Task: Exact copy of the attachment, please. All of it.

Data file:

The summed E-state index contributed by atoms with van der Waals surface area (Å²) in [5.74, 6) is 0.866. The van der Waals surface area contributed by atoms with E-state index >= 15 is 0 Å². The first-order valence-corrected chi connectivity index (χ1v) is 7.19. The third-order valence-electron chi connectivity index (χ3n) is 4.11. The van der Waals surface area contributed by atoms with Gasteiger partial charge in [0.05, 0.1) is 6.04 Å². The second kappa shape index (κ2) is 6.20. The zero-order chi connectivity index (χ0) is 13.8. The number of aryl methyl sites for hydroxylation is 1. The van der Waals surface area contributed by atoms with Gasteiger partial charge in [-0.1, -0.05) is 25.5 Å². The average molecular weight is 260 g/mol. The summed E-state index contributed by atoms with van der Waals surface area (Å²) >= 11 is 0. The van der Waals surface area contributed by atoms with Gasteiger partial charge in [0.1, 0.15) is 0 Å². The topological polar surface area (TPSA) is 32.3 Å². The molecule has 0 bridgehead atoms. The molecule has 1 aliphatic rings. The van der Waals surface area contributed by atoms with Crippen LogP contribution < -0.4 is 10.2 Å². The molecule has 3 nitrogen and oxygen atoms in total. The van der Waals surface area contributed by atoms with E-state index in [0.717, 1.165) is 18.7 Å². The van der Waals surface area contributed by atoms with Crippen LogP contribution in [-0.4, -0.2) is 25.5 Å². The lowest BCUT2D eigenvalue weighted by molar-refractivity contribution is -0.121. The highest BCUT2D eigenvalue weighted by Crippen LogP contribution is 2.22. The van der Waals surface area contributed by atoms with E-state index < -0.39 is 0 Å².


The summed E-state index contributed by atoms with van der Waals surface area (Å²) in [5.74, 6) is 0.866. The van der Waals surface area contributed by atoms with E-state index >= 15 is 0 Å². The first-order valence-corrected chi connectivity index (χ1v) is 7.19. The third-order valence-electron chi connectivity index (χ3n) is 4.11. The van der Waals surface area contributed by atoms with Gasteiger partial charge in [0.05, 0.1) is 6.04 Å². The second kappa shape index (κ2) is 6.20. The zero-order chi connectivity index (χ0) is 13.8. The number of aryl methyl sites for hydroxylation is 1. The van der Waals surface area contributed by atoms with Gasteiger partial charge in [-0.1, -0.05) is 25.5 Å². The average molecular weight is 260 g/mol. The summed E-state index contributed by atoms with van der Waals surface area (Å²) >= 11 is 0. The van der Waals surface area contributed by atoms with Gasteiger partial charge in [0.1, 0.15) is 0 Å². The topological polar surface area (TPSA) is 32.3 Å². The molecule has 0 bridgehead atoms. The molecule has 1 aliphatic rings. The van der Waals surface area contributed by atoms with Crippen LogP contribution < -0.4 is 10.2 Å². The molecule has 3 nitrogen and oxygen atoms in total. The van der Waals surface area contributed by atoms with E-state index in [0.717, 1.165) is 18.7 Å². The van der Waals surface area contributed by atoms with Crippen LogP contribution in [-0.4, -0.2) is 25.5 Å². The lowest BCUT2D eigenvalue weighted by molar-refractivity contribution is -0.121. The highest BCUT2D eigenvalue weighted by Crippen LogP contribution is 2.22. The van der Waals surface area contributed by atoms with E-state index < -0.39 is 0 Å².